Is Discrimination Against Latinos Getting More Costly?
In a syndicated newspaper column headlined “A No-Hit Game for Me,” the “60 Minutes” show-stopper Andy Rooney was expressing his dislike for the current state of baseball. He wrote:
I know all about Babe Ruth and Lou Gehrig, but today’s baseball stars are all guys named Rodriguez to me. They’re apparently very good but they haven’t caught my interest.
Does that first sentence seem inherently incendiary to you? Your answer probably depends on your own background and heritage. There are in fact a lot of Rodriguezes in MLB, but Rooney was promptly charged with anti-Latino racism. The Times article on the subject, by Maria Aspan, said, however, that “Rooney’s editor did not think the comment touched Imus territory.”
Why not? There are probably a lot of reasons, including the fact that Imus trafficks in harder-edged putdowns than Rooney. But there’s also the question of how costly it is to discriminate against different groups of people.
In “Freakonomics,” we wrote a bit about discrimination on the TV game show “The Weakest Link.” The section was based on a Journal of Law and Economics paper by Levitt arguing that contestants didn’t seem to discriminate against blacks and women, but there was evidence of discrimination against Latinos and the elderly. Why? We make the case that discrimination against blacks and women over the past few decades became more socially unacceptable, and therefore more costly. Discrimination against the elderly and Latinos, meanwhile, is still relatively cheap, in that it is generally not penalized very harshly. When was the last time you heard of someone losing his talk show because he made fun of old people?
Based on the blowback to Rooney’s column, it looks like the cost of anti-Latino discrimination may be rising. It’s interesting to think what the response would have been if Rooney had complained that there are too many baseball players with names like Matsuzaka and Okajima. (I am guessing we wouldn’t have read about it at all.) Or, switching arenas for a minute, what if Rooney wrote a column about the history of Wall Street and said he liked Wall Street just fine until all the Goldmans and Blankfeins started running things? (I think we would have read about that one quite a bit, and Rooney might be packing up his CBS office.)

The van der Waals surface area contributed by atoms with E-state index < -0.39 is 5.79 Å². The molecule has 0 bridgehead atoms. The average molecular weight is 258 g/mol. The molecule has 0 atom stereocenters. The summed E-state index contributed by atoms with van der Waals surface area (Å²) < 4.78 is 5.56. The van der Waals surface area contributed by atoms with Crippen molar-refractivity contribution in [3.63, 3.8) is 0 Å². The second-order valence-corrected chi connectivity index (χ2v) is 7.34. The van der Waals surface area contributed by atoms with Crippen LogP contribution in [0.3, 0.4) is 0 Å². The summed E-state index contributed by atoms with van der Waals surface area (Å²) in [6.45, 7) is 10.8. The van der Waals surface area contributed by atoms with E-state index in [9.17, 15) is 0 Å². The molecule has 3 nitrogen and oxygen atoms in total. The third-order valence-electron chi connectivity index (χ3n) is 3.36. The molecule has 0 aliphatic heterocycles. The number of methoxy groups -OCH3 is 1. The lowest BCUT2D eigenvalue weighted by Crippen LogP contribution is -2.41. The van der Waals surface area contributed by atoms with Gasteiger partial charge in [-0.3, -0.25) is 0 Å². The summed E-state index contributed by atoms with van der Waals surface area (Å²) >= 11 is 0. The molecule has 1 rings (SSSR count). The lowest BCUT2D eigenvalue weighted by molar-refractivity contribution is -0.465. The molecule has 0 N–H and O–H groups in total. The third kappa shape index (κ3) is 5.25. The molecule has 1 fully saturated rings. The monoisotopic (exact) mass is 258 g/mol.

If indeed the Rooney story is evidence that discrimination against Latinos is getting more costly, here’s another recent example that may provide further evidence. The University of Texas journalism professor Maggie Rivas-Rodriguez successfully lobbied PBS to include more Latino experiences in the forthcoming Ken Burns mega-series “The War,” charging that an early version gave short shrift to Latino-American participants.
One last and more significant question: will anyone read any anti-Latino sentiment into yesterday’s resignation of Attorney General Alberto Gonzales? Here’s a quote from President Bush: “It’s sad that we live in a time when a talented and honorable person like Alberto Gonzales is impeded from doing important work because his good name was dragged through the mud.” Would the outcome had been any different if Gonzales were white or black? Does the President believe that it was easier to drag a “Gonzales” through the mud than some other name?
For the record, there are an awful lot of MLB players named Gonzalez too, although unlike A.G., they spell their name with a “z” at the end, not an “s.”